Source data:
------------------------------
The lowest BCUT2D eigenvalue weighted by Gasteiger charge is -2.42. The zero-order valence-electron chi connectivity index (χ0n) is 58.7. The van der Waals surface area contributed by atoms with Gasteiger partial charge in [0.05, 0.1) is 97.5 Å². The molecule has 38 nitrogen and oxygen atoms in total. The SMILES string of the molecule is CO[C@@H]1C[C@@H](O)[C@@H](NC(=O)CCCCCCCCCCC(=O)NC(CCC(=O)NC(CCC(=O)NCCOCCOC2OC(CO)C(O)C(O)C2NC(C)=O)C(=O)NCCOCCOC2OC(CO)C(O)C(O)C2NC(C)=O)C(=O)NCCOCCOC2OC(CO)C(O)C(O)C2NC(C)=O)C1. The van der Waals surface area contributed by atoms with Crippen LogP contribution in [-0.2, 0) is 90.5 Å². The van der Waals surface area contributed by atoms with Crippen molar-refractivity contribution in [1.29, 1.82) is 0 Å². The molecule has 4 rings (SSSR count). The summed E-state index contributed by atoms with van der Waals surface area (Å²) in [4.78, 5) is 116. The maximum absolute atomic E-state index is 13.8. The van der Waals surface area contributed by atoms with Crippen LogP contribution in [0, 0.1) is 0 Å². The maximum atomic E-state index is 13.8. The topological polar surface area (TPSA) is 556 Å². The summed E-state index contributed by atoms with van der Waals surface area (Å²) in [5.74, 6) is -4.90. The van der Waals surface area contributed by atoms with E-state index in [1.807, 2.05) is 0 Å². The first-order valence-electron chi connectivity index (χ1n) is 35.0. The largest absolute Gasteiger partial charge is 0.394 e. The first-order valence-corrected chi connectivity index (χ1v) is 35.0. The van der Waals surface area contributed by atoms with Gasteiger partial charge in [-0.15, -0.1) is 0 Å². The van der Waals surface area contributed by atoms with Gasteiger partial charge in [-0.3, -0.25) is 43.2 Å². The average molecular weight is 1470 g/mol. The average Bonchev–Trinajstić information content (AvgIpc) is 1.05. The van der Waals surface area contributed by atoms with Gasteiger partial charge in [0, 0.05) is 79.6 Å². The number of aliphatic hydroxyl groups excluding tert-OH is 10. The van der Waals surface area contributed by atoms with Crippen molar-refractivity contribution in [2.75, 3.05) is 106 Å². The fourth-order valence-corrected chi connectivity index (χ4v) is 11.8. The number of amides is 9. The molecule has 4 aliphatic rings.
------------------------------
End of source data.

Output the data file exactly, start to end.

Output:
The lowest BCUT2D eigenvalue weighted by Gasteiger charge is -2.42. The zero-order valence-electron chi connectivity index (χ0n) is 58.7. The van der Waals surface area contributed by atoms with Gasteiger partial charge in [0.05, 0.1) is 97.5 Å². The molecule has 38 nitrogen and oxygen atoms in total. The SMILES string of the molecule is CO[C@@H]1C[C@@H](O)[C@@H](NC(=O)CCCCCCCCCCC(=O)NC(CCC(=O)NC(CCC(=O)NCCOCCOC2OC(CO)C(O)C(O)C2NC(C)=O)C(=O)NCCOCCOC2OC(CO)C(O)C(O)C2NC(C)=O)C(=O)NCCOCCOC2OC(CO)C(O)C(O)C2NC(C)=O)C1. The van der Waals surface area contributed by atoms with Crippen LogP contribution in [-0.2, 0) is 90.5 Å². The van der Waals surface area contributed by atoms with Crippen molar-refractivity contribution in [1.29, 1.82) is 0 Å². The molecule has 4 rings (SSSR count). The summed E-state index contributed by atoms with van der Waals surface area (Å²) in [4.78, 5) is 116. The maximum absolute atomic E-state index is 13.8. The van der Waals surface area contributed by atoms with Crippen LogP contribution in [0, 0.1) is 0 Å². The maximum atomic E-state index is 13.8. The topological polar surface area (TPSA) is 556 Å². The summed E-state index contributed by atoms with van der Waals surface area (Å²) in [5.74, 6) is -4.90. The van der Waals surface area contributed by atoms with E-state index in [1.807, 2.05) is 0 Å². The first-order valence-electron chi connectivity index (χ1n) is 35.0. The largest absolute Gasteiger partial charge is 0.394 e. The first-order valence-corrected chi connectivity index (χ1v) is 35.0. The van der Waals surface area contributed by atoms with Gasteiger partial charge in [-0.15, -0.1) is 0 Å². The van der Waals surface area contributed by atoms with Gasteiger partial charge in [-0.3, -0.25) is 43.2 Å². The average molecular weight is 1470 g/mol. The average Bonchev–Trinajstić information content (AvgIpc) is 1.05. The van der Waals surface area contributed by atoms with Gasteiger partial charge in [0, 0.05) is 79.6 Å². The number of aliphatic hydroxyl groups excluding tert-OH is 10. The van der Waals surface area contributed by atoms with Crippen molar-refractivity contribution in [2.75, 3.05) is 106 Å². The fourth-order valence-corrected chi connectivity index (χ4v) is 11.8. The number of amides is 9. The molecule has 4 aliphatic rings.